Ohio man pleads not guilty to Pitt threat charges

Joe Mandak

Joe Mandak –

Associated Press

An Ohio man charged with conspiracy for allegedly claiming to be part of the computer hacking group “Anonymous” and posting a YouTube threat to release confidential computer information belonging to the University of Pittsburgh pleaded not guilty on Tuesday.

Alexander Waterland, 24, of Loveland, Ohio, and his attorney declined comment after his 15-minute arraignment before U.S. Magistrate Judge Maureen Kelly.

A federal grand jury earlier this month indicted Waterland and Brett Hudson, 26, of Hillsboro, Ohio, on charges they posted the threats in April and May. Online court records don’t list an attorney for Hudson, who is scheduled to be arraigned in Pittsburgh on Sept. 6. Hudson has previously told The Associated Press he won’t comment on the charges.

Although Pitt officials later determined their computer information was never hacked, the threats claimed it was and the FBI determined that Waterland and/or Hudson had downloaded some personal information from students and faculty and emailed some of it to Pitt officials to “prove” the hacking had occurred.

Using the “Anonymous” moniker, the suspects threatened that 200 gigabytes of hacked information would be publicized unless Chancellor Mark Nordenberg apologized for not safeguarding students whose information was allegedly stolen. Otherwise, the threat said, the students’ user names and passwords would be publicized, too.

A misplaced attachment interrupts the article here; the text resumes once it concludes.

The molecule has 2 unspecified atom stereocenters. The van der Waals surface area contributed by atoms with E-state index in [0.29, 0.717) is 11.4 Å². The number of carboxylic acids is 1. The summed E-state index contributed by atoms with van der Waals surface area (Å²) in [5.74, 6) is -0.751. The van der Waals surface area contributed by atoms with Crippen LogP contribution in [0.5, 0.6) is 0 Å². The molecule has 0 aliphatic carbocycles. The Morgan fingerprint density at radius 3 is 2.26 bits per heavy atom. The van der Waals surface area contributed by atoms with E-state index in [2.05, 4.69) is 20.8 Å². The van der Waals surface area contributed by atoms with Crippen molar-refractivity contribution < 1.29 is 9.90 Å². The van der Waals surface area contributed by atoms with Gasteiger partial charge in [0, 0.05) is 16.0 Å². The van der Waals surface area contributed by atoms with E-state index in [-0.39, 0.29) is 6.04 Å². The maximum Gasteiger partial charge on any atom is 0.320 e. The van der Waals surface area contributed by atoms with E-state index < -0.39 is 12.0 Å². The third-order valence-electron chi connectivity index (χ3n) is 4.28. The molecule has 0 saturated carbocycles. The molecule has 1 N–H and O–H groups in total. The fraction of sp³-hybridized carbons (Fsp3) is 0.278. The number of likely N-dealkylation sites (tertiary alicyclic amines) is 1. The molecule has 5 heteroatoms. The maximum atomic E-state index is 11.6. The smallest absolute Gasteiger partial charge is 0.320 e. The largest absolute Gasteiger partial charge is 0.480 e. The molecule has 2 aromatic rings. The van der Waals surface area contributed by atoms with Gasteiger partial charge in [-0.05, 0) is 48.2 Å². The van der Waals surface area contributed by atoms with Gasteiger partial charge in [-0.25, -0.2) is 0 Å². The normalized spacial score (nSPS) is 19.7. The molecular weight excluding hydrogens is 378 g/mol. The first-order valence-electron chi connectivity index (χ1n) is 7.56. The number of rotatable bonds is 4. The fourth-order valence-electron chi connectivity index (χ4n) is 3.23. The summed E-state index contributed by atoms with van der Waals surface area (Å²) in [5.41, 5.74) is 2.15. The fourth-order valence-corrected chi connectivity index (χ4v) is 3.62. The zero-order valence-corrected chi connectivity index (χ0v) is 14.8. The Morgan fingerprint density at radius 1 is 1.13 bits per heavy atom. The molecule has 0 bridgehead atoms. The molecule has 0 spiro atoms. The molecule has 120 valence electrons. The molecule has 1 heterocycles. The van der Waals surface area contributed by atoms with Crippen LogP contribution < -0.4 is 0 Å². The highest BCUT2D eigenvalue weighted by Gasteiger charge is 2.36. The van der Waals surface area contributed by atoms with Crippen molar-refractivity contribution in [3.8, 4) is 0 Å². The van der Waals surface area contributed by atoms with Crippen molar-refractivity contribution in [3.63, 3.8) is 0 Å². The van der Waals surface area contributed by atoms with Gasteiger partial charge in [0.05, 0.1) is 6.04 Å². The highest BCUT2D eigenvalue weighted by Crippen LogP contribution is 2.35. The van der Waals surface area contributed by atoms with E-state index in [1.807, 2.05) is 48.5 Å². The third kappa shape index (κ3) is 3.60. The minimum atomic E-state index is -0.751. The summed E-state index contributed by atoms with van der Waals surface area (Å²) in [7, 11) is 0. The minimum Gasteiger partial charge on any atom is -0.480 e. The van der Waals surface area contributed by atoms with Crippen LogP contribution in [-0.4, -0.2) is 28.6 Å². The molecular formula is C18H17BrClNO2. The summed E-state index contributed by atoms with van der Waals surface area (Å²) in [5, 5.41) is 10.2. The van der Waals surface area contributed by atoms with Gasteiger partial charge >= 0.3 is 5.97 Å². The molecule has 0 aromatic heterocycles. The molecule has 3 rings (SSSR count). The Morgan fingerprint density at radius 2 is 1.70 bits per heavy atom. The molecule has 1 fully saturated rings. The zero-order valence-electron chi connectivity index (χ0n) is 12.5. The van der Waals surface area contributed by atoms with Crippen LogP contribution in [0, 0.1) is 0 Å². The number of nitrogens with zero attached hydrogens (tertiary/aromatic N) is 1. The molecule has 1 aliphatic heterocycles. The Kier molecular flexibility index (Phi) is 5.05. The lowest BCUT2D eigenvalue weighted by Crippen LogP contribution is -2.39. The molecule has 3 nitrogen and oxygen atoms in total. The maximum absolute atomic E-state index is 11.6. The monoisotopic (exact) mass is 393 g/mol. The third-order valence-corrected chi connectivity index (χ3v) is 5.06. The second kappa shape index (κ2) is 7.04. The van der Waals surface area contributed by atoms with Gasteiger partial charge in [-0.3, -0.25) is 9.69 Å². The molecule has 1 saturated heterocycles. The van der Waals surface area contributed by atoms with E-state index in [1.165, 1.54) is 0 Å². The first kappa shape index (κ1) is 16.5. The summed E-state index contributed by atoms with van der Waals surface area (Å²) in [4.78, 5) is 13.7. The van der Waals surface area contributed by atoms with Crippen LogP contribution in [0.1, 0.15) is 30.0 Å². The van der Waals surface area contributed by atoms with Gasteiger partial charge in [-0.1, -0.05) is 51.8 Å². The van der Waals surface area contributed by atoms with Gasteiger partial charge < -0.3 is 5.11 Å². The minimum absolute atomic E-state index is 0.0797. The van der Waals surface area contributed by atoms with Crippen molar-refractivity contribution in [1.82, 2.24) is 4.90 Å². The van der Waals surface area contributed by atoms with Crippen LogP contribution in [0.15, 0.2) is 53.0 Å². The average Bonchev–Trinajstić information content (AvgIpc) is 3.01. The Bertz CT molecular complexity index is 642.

The hacking threats were received just as the university has finished dealing with dozens of bomb threats, most of them emailed, that plagued the campus from February through April and caused some students to stay off campus, forced professors to move or cancel some classes, and prompted dozens of buildings to be evacuated.

Although not directly related, investigators believe the hacking threats were meant to capitalize on the unease created by the bomb threats. One of the hacking threats even addressed that issue saying, “We also would like to mention that we have no ties with the current bomb threats as we do not condone violence or harm to any person. This would directly violate our ‘rules’ of engagement,” according to the indictment.

The Ohio men were charged by the FBI the same day as 64-year-old Adam Stuart Busby, of Dublin, Ireland, a disabled man and convicted hoaxer who is charged with sending 17 of the emailed bomb threats to the university.

A founder of the Scottish National Liberation Army, an outlawed militant group that seeks Scottish independence from the United Kingdom, Busby is in an Irish prison on charges he threatened to poison the water supply of some English cities and then-Prime Minister Gordon Brown in 2010.

It’s not clear when he’ll be brought to the United States to face the Pitt charges, though that’s not likely to occur until the current charges are resolved in the United


Waterland remains free on bond, and his attorney asked if he might be allowed to use the Internet to find a new job. He and Hudson both worked for Express Scripts, an online prescription drug company in Mason, Ohio, when the hacking threats were made. The FBI said it traced the video threat and two related messages to a computer at Waterland’s apartment; a wireless device owned by Express Scripts; and Waterland’s sister’s home in Indian Head, Md.

Kelly agreed to let Waterland use the Internet until he stands trial, provided his computer is monitored by the government.

“It’s absolutely critical … that you use it in a constructive and responsible manner,” the magistrate warned.

“I understand, your honor,” Waterland said. “Thank you.”